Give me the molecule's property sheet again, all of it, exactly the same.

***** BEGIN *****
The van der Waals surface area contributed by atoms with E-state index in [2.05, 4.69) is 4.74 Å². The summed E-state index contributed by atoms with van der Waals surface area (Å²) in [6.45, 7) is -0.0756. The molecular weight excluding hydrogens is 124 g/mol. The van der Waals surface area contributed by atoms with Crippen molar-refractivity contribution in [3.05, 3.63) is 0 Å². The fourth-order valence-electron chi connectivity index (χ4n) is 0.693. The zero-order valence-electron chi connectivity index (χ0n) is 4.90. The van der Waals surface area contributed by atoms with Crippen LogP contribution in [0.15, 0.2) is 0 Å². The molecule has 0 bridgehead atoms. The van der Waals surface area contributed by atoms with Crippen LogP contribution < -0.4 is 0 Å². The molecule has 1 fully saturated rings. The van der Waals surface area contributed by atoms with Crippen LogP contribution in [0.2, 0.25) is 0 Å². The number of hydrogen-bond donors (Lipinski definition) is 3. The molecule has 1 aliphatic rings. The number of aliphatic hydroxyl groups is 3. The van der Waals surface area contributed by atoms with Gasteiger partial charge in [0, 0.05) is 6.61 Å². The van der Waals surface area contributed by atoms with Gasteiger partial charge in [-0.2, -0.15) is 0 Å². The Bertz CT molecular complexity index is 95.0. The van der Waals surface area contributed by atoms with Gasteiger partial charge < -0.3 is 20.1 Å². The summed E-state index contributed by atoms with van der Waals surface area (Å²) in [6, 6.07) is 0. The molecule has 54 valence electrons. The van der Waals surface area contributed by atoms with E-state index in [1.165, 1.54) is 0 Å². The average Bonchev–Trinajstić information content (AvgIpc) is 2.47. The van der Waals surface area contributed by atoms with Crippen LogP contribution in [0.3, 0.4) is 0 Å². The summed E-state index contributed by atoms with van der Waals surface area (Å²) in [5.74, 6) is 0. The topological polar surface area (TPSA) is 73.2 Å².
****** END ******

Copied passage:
The van der Waals surface area contributed by atoms with E-state index in [2.05, 4.69) is 4.74 Å². The summed E-state index contributed by atoms with van der Waals surface area (Å²) in [6.45, 7) is -0.0756. The molecular weight excluding hydrogens is 124 g/mol. The van der Waals surface area contributed by atoms with Crippen molar-refractivity contribution in [3.05, 3.63) is 0 Å². The fourth-order valence-electron chi connectivity index (χ4n) is 0.693. The zero-order valence-electron chi connectivity index (χ0n) is 4.90. The van der Waals surface area contributed by atoms with Crippen LogP contribution in [0.15, 0.2) is 0 Å². The molecule has 0 bridgehead atoms. The van der Waals surface area contributed by atoms with Crippen LogP contribution < -0.4 is 0 Å². The molecule has 1 fully saturated rings. The van der Waals surface area contributed by atoms with Crippen LogP contribution in [0.2, 0.25) is 0 Å². The number of hydrogen-bond donors (Lipinski definition) is 3. The molecule has 1 aliphatic rings. The number of aliphatic hydroxyl groups is 3. The van der Waals surface area contributed by atoms with Gasteiger partial charge in [0, 0.05) is 6.61 Å². The van der Waals surface area contributed by atoms with Gasteiger partial charge in [-0.2, -0.15) is 0 Å². The Bertz CT molecular complexity index is 95.0. The van der Waals surface area contributed by atoms with Gasteiger partial charge < -0.3 is 20.1 Å². The summed E-state index contributed by atoms with van der Waals surface area (Å²) in [6, 6.07) is 0. The molecule has 54 valence electrons. The van der Waals surface area contributed by atoms with E-state index in [1.165, 1.54) is 0 Å². The average Bonchev–Trinajstić information content (AvgIpc) is 2.47. The van der Waals surface area contributed by atoms with Crippen LogP contribution in [0.3, 0.4) is 0 Å². The summed E-state index contributed by atoms with van der Waals surface area (Å²) in [5.74, 6) is 0. The topological polar surface area (TPSA) is 73.2 Å².